How to Travel Without Tummy Troubles

About Dining

If you're a gringo like me, the fear of Montezuma’s Revenge hangs pretty heavy. Stomach issues can turn a travel adventure into a bedridden hotel stay.

If you want to avoid those ominous rumbles, here’s how you can enjoy the eats abroad, worry free.‬


Make a mini-survival pack. Pepto-Bismol and Tums are godsends; you can bring small, tablet versions of both. If you have an especially sensitive stomach, take small pre-emptive doses.

Also bring some vitamins to help keep your immune system strong. Think Vitamins B, C, and Zinc.

This may also be a good time to catch up on your routine vaccines as well as any immunizations you may need for your travel destinations. Here’s a good guide from the U.S. Centers for Disease Control and Prevention.

Easy Does it

Street food is your lady in red. After a night on the town that sizzling kebab can be irresistible. But keep in mind street food is where you’re most likely to pick up the pathogen that will keep you in the bathroom for the next few days.

Ease into it. Wait until you’ve been there for a few days and your body has had some time to acclimate. Start with small portions, and try to go to places on recommendation.

Wash your hands before you eat. Bring a small bottle of antibacterial with you on your trip and use liberally.

Know Where & What to Eat

A dead restaurant around dinner time is not a good sign. Go where the people are. A busy restaurant means social proof, and likely the food is fresher than you’d find elsewhere.

As far as fruits and veggies go, stick to stuff with skin, or that hasn’t been peeled. Think bananas, mangos, and oranges. Avoid salads, where the components were probably rinsed with tap water.

Make sure all of your food is well-cooked, especially meat, poultry, fish, and shellfish.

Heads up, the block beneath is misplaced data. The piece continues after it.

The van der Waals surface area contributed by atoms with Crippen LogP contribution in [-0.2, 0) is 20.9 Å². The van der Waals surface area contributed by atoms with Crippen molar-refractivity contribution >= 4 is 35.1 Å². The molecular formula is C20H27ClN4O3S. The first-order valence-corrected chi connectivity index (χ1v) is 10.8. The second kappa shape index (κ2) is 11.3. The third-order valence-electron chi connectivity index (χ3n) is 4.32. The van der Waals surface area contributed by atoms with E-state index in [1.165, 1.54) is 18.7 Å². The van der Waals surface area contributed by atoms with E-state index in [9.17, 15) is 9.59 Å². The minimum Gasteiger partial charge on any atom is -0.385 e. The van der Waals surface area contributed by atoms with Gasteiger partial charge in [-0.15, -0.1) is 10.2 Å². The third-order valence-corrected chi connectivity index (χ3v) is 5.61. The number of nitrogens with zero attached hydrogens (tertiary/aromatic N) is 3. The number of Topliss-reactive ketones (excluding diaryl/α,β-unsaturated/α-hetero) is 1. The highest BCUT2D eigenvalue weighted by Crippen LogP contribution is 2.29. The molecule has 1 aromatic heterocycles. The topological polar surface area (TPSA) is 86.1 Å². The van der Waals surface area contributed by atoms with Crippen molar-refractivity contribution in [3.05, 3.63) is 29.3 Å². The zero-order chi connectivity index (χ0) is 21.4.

Bottled water is your friend. Be aware that when you order a glass of soda or a mixed drink from a bar, the ice in your water is from tap. So order without. Drinks like coffee and tea are fine because they’re made with boiled water.

If you’re really on the alert, brush your teeth with bottled or boiled water.

You can also use a water treatment tablet, like chlorine or iodine, to make your water safe to drink. You can find them at pharmacies or sporting good stores. Check out Potable Aqua or Military Water Purification Tablets.

Don’t Psych Yourself Out
If you go into your trip thinking you’re going to get sick, it’s going to happen. Don’t spend the entire time walking on dietary eggshells. Allow yourself to try the local fare, because really, sometimes there’s nothing you can do. And that’s okay.

My first trip to South America I was super worried, and way too wary; I used bottled water to brush my teeth and avoided street food like the plague. I got sick.

My second trip I was much more relaxed, still careful but way more open about what I ate and drank. I was fine. I really believe in the power of attitude during travel.

If You Get Sick

Stick to bland foods like saltines. Try to buy bottled, carbonated water, and drink a lot of it; getting dehydrated is a big concern and can make your situation much worse. Don’t push yourself and get plenty of sleep.

If diarrhea or vomiting lasts for more than a few days, get medical attention.

And carry around a roll of toilet paper.